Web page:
It’s not just Scrooge who wants Christmas abolished

Nobody has done more to damage relations between the joyous commercial festival that is Christmas and the economics profession than Joel Waldfogel. Long-term readers of this column will be well aware of Professor Waldfogel’s research paper, “The Deadweight Loss of Christmas”. Ever since it was published in 1993 it has been taken out by economic journalists and displayed like last year’s decorations. Waldfogel – a witty writer himself – has evidently decided that if everyone is going to discuss the idea, he may as well get in on the act, so has published Scroogenomics, a book that – dare I say it – looks like it would make a terrific stocking-filler.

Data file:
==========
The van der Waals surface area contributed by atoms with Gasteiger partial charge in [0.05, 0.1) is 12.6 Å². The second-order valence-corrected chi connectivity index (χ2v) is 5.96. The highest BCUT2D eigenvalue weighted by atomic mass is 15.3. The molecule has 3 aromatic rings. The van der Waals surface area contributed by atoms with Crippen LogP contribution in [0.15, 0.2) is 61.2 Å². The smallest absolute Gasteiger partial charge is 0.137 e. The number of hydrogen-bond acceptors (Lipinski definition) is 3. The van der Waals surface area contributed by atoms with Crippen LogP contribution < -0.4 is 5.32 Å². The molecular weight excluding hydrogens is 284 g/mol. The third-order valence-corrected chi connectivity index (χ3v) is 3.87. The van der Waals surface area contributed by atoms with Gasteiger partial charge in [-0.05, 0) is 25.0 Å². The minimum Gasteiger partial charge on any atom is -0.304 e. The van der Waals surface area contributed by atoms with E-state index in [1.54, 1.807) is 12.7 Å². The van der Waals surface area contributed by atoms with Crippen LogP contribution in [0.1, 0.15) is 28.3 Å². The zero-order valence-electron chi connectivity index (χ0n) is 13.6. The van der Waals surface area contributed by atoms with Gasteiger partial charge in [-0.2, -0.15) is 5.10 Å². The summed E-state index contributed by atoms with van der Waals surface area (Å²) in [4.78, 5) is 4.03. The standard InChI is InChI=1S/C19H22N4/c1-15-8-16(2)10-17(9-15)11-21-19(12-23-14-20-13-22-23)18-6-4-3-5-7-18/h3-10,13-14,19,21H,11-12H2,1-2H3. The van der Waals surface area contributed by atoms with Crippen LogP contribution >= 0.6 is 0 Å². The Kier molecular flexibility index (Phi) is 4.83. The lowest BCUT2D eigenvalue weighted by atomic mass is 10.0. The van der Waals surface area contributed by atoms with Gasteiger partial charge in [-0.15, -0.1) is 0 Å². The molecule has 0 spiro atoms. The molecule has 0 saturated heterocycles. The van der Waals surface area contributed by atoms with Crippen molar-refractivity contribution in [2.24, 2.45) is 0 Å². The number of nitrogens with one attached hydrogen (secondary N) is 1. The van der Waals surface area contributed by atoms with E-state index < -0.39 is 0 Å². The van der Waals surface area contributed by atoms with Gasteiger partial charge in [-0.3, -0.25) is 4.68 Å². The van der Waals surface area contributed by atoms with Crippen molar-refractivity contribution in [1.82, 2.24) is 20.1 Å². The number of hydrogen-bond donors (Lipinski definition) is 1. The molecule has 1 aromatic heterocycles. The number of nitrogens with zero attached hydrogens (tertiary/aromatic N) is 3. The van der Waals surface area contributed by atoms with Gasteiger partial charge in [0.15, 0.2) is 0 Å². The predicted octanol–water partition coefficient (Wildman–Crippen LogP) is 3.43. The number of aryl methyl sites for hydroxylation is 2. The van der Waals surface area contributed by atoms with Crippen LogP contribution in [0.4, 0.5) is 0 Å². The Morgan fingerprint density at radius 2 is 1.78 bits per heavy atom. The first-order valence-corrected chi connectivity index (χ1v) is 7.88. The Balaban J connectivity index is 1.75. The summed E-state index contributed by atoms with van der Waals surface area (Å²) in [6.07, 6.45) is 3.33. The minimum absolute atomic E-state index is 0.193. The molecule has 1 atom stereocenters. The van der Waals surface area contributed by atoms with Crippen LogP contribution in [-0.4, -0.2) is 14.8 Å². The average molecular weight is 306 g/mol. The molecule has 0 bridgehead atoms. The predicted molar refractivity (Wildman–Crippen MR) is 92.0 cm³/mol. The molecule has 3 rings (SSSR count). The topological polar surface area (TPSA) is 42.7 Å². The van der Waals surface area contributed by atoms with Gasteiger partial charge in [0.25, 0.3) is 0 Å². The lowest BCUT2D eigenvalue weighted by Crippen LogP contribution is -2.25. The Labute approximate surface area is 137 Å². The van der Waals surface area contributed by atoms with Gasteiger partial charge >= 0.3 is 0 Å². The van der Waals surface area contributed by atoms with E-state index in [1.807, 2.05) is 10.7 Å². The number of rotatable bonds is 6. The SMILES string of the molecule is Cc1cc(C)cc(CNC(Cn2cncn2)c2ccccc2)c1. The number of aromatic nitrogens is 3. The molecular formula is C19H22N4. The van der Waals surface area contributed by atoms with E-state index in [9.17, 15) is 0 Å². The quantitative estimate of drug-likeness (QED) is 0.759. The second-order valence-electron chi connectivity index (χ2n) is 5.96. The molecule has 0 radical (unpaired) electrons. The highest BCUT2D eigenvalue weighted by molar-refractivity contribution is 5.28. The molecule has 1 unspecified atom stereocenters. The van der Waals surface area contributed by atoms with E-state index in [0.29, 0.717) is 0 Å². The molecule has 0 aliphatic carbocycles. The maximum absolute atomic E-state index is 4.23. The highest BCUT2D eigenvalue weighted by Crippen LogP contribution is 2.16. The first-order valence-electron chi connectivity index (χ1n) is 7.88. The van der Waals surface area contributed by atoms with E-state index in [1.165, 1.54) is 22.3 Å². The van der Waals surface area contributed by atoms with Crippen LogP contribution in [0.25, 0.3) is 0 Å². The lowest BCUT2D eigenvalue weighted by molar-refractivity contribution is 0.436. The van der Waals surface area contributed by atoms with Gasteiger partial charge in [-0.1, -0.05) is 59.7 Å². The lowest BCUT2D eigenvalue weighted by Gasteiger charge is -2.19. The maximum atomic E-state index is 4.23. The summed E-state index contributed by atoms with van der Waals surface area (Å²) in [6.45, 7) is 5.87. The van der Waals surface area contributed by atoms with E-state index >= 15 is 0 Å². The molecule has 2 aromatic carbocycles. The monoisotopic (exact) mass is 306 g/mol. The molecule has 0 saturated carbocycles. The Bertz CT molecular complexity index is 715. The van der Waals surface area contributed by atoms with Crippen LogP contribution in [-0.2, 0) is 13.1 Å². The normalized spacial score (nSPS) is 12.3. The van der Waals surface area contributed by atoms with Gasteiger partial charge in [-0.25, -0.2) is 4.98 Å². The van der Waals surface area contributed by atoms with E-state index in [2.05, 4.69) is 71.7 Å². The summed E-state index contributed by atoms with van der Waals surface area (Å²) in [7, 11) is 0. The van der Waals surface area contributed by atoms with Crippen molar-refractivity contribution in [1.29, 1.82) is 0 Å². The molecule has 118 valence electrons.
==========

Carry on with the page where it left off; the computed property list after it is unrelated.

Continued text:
Waldfogel’s central insight is that if I give you a £50 shirt for Christmas, and you hate the shirt, that is £50 wasted. This is the “deadweight loss” of Christmas, and Waldfogel’s original research suggested that the typical £50 gift is worth no more than £35-£43 to the lucky recipient, a deadweight loss of about 15 to 30 per cent.

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Tim, also known as the Undercover Economist, writes about the economics of everyday life.